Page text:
Fitzroy, Melbourne is a busy inner-city suburb that sports a crop of low-rise, high density buildings. It’s narrow streets and laneways of built-to-boundary terraces and shopfronts, support the jostling of lives and livelihoods that colour the neighborhood in rich, urbane and edgy tones.
Just behind the main drag stands a row of two-story townhouses. One of them was stripped of its concrete, blockwork, framework and fenestration to expose the bare bones of the building. The buildings remake was guided by the pursuit of simplicity, an adherence to a minimal palette, and a determination to keep the alterations to a minimum whilst maximising opportunities for natural light and spaciousness.
Fitzroy Terrace is a space for expansive living; deliciously light and bright, a deliberate respite from the hard edges of the grungy, bustling city streets right at its doorstep.
Cleverly poised to one side of the terrace’s entry, the dining space creates a sense of arrival, a place to pause and shrug off your coat and the busy world outside. It features an upholstered banquette set against a vertically lined timber wall, and furnished with a slight and simple dining setting, the space feels lofty, its proportions an elegant backdrop for the sample of textures honed and repeated throughout the house: timber, polished concrete, matte white walls and surfaces, splashes of metal, plush, simple fabrics and dollops of greenery. Light bathes all of the space, and shadows play against volumes of simple detailing and carefully-chosen ornamentation.
To the other side of the entry, the powder room, whilst narrow, feels spacious all because of an added door’s width to its length that allows a discreet side-on approach, a small gesture that lends it a modest luxury.
Queued up beyond the powder is a coat cupboard and laundry, concealed in a full height timber element. Working in opposition with the low bright white of the kitchen bench, there is a slight hurrying of the journey along as one is cinched past the kitchen and toward the living space.
The kitchen bench is an unobtrusive room divider, its clean lines enforced by a clever hideaway exhaust system that rises from the bench when cooking. Only a sculptural swan neck mixer and a slick bank of ovens give the functionality of the kitchen away. Otherwise, the simple white bench, trailed with greenery looks simply like a ledge, held against a clean line of crisp white full height cabinetry.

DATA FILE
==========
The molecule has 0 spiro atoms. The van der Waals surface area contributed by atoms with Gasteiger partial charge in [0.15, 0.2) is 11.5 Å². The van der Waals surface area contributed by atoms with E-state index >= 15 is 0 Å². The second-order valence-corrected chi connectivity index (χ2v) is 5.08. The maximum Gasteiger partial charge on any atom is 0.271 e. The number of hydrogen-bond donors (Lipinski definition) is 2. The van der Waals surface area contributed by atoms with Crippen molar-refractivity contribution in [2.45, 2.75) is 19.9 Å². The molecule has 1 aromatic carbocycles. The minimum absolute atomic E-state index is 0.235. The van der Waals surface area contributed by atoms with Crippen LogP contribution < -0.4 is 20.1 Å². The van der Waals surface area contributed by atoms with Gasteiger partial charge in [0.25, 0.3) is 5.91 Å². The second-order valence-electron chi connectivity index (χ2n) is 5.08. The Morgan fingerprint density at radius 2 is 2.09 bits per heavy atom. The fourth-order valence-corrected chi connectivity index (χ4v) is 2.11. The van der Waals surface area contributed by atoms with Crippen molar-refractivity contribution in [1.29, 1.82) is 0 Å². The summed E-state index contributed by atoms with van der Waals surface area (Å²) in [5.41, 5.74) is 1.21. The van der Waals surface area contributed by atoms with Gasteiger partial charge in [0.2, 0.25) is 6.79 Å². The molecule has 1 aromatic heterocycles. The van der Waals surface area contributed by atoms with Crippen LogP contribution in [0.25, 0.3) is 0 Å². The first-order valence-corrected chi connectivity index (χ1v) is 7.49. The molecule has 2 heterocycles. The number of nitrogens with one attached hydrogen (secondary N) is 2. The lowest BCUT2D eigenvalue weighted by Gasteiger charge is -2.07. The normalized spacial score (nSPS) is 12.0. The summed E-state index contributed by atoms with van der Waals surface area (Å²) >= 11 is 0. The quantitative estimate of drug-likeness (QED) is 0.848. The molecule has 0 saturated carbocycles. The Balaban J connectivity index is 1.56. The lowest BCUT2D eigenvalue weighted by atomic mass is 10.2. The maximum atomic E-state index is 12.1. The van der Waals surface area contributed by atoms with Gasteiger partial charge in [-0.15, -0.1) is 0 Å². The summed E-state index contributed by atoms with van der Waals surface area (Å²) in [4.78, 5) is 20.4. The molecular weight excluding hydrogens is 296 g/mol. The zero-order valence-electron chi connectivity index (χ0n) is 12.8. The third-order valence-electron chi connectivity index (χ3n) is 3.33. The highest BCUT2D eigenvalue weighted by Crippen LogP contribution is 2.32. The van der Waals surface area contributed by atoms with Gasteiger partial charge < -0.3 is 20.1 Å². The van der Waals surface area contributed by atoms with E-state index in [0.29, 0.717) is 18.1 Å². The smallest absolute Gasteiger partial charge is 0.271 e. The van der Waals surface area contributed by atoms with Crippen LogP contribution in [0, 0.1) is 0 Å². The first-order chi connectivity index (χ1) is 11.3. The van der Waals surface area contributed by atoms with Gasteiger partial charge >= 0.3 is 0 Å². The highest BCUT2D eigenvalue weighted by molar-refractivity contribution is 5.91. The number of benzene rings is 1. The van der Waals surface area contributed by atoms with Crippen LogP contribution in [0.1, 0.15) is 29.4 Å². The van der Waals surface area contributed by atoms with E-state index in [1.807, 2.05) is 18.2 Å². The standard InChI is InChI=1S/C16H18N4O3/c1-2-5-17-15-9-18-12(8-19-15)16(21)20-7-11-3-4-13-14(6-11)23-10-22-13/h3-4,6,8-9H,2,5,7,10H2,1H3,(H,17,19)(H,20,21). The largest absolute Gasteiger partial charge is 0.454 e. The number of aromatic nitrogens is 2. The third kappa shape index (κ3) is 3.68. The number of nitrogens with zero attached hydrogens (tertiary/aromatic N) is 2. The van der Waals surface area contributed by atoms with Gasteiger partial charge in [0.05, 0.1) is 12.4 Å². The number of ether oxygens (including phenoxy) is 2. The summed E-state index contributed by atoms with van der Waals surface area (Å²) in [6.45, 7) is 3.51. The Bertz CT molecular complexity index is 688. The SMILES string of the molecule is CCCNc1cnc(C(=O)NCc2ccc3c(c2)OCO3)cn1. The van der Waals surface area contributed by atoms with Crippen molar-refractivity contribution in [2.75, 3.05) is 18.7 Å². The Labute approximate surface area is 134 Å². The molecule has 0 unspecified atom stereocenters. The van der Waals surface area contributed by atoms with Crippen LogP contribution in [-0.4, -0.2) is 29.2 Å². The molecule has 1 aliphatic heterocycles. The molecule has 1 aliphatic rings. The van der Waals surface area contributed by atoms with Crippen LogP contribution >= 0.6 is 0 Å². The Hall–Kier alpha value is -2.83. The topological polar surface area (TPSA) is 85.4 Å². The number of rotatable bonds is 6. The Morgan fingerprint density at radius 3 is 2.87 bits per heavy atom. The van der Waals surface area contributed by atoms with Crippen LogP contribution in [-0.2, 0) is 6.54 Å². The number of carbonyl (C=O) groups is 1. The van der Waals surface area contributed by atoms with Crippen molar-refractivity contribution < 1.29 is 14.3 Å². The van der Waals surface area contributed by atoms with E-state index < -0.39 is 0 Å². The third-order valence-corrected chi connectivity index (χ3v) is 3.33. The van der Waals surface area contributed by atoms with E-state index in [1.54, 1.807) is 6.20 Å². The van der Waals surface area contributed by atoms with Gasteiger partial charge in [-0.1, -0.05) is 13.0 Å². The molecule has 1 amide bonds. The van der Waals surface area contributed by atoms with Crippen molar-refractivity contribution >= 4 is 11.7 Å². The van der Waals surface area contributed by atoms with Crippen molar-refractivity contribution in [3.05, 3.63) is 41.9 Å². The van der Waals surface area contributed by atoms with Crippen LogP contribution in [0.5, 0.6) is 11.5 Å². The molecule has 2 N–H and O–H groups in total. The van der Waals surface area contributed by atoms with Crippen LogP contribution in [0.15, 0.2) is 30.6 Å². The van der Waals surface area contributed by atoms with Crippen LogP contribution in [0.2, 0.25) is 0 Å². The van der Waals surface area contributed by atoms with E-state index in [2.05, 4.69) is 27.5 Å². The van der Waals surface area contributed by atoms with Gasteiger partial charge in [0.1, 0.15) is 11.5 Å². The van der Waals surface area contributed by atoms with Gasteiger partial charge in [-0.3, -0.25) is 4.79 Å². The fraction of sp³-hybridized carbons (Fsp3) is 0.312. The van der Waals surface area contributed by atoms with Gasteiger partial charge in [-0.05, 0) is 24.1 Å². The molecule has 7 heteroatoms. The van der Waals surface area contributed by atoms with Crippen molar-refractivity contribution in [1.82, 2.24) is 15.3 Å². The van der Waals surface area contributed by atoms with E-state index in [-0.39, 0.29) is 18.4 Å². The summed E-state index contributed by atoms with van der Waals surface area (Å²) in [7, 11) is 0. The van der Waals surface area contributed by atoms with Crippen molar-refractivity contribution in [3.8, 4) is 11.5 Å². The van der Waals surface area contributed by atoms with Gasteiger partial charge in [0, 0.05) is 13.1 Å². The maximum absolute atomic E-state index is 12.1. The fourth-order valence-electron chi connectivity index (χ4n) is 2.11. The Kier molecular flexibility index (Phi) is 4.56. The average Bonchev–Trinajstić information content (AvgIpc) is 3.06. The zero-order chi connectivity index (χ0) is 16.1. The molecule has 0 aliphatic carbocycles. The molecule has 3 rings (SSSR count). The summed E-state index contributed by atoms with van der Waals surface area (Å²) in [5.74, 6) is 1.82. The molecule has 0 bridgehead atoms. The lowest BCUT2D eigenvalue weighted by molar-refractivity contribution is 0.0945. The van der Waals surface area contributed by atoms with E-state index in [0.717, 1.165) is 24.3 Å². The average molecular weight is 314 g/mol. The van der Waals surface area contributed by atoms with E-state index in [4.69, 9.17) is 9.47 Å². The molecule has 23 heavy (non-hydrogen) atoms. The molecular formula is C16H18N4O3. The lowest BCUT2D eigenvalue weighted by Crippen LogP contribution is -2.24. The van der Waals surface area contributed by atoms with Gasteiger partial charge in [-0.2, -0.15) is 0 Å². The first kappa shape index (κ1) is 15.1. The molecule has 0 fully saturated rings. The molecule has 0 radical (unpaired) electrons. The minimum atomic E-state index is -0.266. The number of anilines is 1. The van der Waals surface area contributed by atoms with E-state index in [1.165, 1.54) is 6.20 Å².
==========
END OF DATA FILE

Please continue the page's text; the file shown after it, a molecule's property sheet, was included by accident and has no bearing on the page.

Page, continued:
Chiseled out of the corner of the kitchen bench where it meets the living area is a timber lined niche that allows two stools to tuck under and out of the way unless in use.
Like the dining area, the living area is lined in timber, and the flanking effect works to emphasise the volumetric, elemental quality of the kitchen joinery, a tactic to pull the open living/kitchen/dining space together as an integral whole, whilst also accentuating its disparate parts.
Helping to define the living space is the stair, its echoes of the soft timber and white palette lending it a simple, honest sculpted form that creates visual interest as much as it provides functionality.
Upstairs, two of the three bedrooms remain in the most part unaltered except for a new lick of paint and a slight reconfiguration of built-in elements.
A subtle design folly integrates the ground and upper floors: timber is used on the walls and joinery elements that fall on the side of each bedroom that corresponds to the timber lined walls of the living and dining below, so that in effect, a singular material is expressed along one side of the terrace.
Although reduced in size, through efficient planning, the main bathroom features a bath and a separate shower, a double vanity, and an expansive feel with a mirror-lined wall.
In many ways, Fitzroy Terrace is an exercise in making mini miracles happen. The townhouse is small, but embodies a largesse for living. Its 4.5m width is tight but it feels delightfully spacious; and whilst minimally refurbished on a tight budget, it shells out a maximum of comfort and ease of living, in a magical space to call home.